Nigel Mansell, Williams, Brands Hatch, 1986

“I should have won ’86, he should have won ’87” – Piquet and Mansell on their rivalry

F1 historyPosted on Author Keith Collantine

Nigel Mansell, Williams, Brands Hatch, 1986Never was the ‘mates’ in ‘team mates’ less appropriate than when Nigel Mansell and Nelson Piquet drove for Williams in 1986 and 1987.

The fierceness of their competition led to memorable battles on the track and some devious manoeuvrings off it. Their rivalry arguably cost one of them the drivers’ championship to Alain Prost in 1986.

But more than 25 years since the two champions last drove together they have been reunited by Ford’s Brazilian arm for a series of new and rather amusing adverts.

While Mansell was in the country the pair gave an in-depth interview to Brazil’s SporTV about their rivalry.

Piquet ‘never recovered’ from Imola crash

Piquet joined Mansell at Williams in 1986. “We have a good year together,” said Piquet. “Sometimes his car breaks down, sometimes my car break down. But I think I deserve more wins in ’86 and he deserve more wins in ’87.”

“’86 I have my car stop twice, engine failure and other things,” he added. “And ’87 I have this accident in Imola.”

Piquet said the crash affected him more badly than he admitted at the time: “I was no good anymore. I lost a lost of deepness in my view. I could not tell because if I tell people take me out of the [car]. And I was driving behind all the time.”

He kept quiet about his injuries through the season and won the championship when Mansell was injured in a crash at the penultimate race: “I talk at the end of the year,” said Piquet.

“Every two weeks I was going to the hospital in Milan. And I was improving, improving but in the first months I lost more than 80% of deepness. I have to look at the numberplate to brake. I was very good to drive behind somebody but I could not drive in front! And that was ’87.”

“But I ’86 was, like I said, I think if everything was good I should win ’86 and Nigel should win ’87.”

Piquet admitted he felt he never fully recovered from the crash, despite remaining in F1 until 1991. “It finished motor racing for me. I went for the money afterwards.”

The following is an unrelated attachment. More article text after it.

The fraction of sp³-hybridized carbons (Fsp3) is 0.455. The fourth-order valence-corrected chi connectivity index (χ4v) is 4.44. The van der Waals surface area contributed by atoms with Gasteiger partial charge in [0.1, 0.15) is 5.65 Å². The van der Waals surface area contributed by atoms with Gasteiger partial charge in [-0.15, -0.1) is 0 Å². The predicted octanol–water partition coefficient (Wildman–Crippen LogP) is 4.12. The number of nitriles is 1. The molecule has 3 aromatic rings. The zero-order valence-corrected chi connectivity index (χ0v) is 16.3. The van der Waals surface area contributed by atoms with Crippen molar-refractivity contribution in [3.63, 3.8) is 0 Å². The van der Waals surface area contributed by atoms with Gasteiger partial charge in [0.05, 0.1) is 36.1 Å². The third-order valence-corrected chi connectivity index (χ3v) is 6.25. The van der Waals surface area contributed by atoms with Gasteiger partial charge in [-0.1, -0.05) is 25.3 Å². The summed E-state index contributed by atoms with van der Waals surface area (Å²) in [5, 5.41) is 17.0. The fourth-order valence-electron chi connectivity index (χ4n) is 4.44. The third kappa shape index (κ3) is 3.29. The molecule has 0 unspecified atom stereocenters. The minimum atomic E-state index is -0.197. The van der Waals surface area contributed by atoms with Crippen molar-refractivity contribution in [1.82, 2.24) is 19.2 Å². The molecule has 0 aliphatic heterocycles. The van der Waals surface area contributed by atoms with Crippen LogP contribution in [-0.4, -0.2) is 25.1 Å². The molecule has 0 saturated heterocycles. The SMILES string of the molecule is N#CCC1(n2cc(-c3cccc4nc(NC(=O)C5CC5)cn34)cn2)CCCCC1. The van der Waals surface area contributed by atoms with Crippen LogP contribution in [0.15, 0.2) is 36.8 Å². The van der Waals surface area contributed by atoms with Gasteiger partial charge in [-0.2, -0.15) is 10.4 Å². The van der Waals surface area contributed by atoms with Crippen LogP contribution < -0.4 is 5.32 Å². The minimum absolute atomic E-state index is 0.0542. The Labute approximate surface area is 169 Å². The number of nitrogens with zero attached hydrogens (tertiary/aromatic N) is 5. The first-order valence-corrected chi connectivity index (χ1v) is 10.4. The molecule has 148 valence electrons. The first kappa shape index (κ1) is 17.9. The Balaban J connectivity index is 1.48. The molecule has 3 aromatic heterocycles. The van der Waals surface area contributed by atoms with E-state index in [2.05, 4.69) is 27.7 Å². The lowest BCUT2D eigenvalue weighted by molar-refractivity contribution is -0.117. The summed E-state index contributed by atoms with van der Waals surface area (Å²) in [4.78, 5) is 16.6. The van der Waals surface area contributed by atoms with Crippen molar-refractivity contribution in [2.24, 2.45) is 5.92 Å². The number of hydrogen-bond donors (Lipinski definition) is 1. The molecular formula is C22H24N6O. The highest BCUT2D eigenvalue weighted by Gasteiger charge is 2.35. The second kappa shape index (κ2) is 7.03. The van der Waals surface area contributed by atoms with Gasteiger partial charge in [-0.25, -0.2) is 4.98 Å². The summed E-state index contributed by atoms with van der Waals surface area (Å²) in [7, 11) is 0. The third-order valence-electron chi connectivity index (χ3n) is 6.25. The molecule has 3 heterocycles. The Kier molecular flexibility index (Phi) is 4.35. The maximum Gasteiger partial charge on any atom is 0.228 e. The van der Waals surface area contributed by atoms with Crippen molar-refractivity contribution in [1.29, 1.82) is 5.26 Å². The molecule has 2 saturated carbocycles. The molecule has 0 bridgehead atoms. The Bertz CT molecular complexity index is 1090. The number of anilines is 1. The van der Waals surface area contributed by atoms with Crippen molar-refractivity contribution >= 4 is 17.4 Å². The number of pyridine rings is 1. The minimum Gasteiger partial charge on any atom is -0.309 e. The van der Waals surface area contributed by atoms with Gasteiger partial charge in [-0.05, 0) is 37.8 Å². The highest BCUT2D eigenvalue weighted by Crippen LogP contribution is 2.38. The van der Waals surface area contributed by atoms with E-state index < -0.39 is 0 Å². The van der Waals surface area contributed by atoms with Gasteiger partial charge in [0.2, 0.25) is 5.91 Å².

‘Some of today’s drivers couldn’t race our cars’

Nelson Piquet, Williams, Silverstone, 1987Mansell said that being a ‘number two’ driver in the eighties was different than it is today. “When Nelson and I came together Nelson was already a double champion. When I raced with Keke Rosberg he was a world champion, with Alain Prost world champion, with Nelson.

“And in those days when you were a number one driver or a number two driver there was a big difference from the point of view of… it wasn’t anybody’s fault, technology then wasn’t there, as Nelson said with the computers it hadn’t really been invented then. And so the reliability of the cars was a little bit different.”

As well as being less reliable the cars of the eighties were also harder to drive. Mansell doubted whether all of today’s drivers could cope with them:

“Nelson and I, the cars we drove, there was no power steering. You had to change gear with the gear shift. There was three pedals, you had to synchronise the pedals, if you got the wrong gear changing down you blew the engine.

“There was a lot more input, you had to actually manage the car a lot more. And so some of the drivers today – only some, a few – they wouldn’t probably have the physical strength of the drivers of the past.”


Ayrton Senna, Alain Prost, Nigel Mansell, Nelson Piquet, Estoril, 1986Among the most famous examples of their rivalry was when Piquet discovered the benefits of a new differential the team had developed and kept it secret from Mansell and used it to win the Hungarian Grand Prix in 1986.

Mansell said he was more disappointed in the team than his team mate on that occasion: “Sometimes there’s more challenges that come your way that you shouldn’t have.

“Nelson’s totally entitled to do what he wanted to as a driver but the engineers in the team should be more transparent. And there was a problem at times where an engineer would not tell the truth… I just think it wasn’t very helpful.”

“Because I mean I’m a racer, if you look at all my racing, I won’t mention other people’s names – not Nelson so much – but there’s other great racing drivers who’ve won championships with crashing into people and that.”

“We never done that,” concurred Piquet. “In no championship we done that, that’s the truth.”

“And I think that’s important because I lost a couple of championships,” continued Mansell, “I was runner-up three times, I could have been champion four times.”

“And if I’d been a different driver in all those championships, I could have won more championships, but the championships that I won I did in a sportsman manner and I’m really pleased and thrilled and that’s why I have the reputation worldwide that I have and I’m very proud of that.”

Piquet on Senna

Piquet’s departure from Williams at the end of 1987 brought an end to his partnership with Mansell, but not the feud between them. The following year Piquet gave a notorious interview to Playboy in which he called Mansell stupid, said his wife was ugly and also called Enzo Ferrari “senile”.

Showing the same appetite for controversy Piquet used his latest interview to bring up a recent remark of his about another driver he never got on with:

“Another day a journalist asked me, ‘being honest, who was the best, you and [Ayrton] Senna?'”

“I said: ‘I’m alive…'”

The full interview was originally published here but appears to be unavailable at present.

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Images ?? Williams/LAT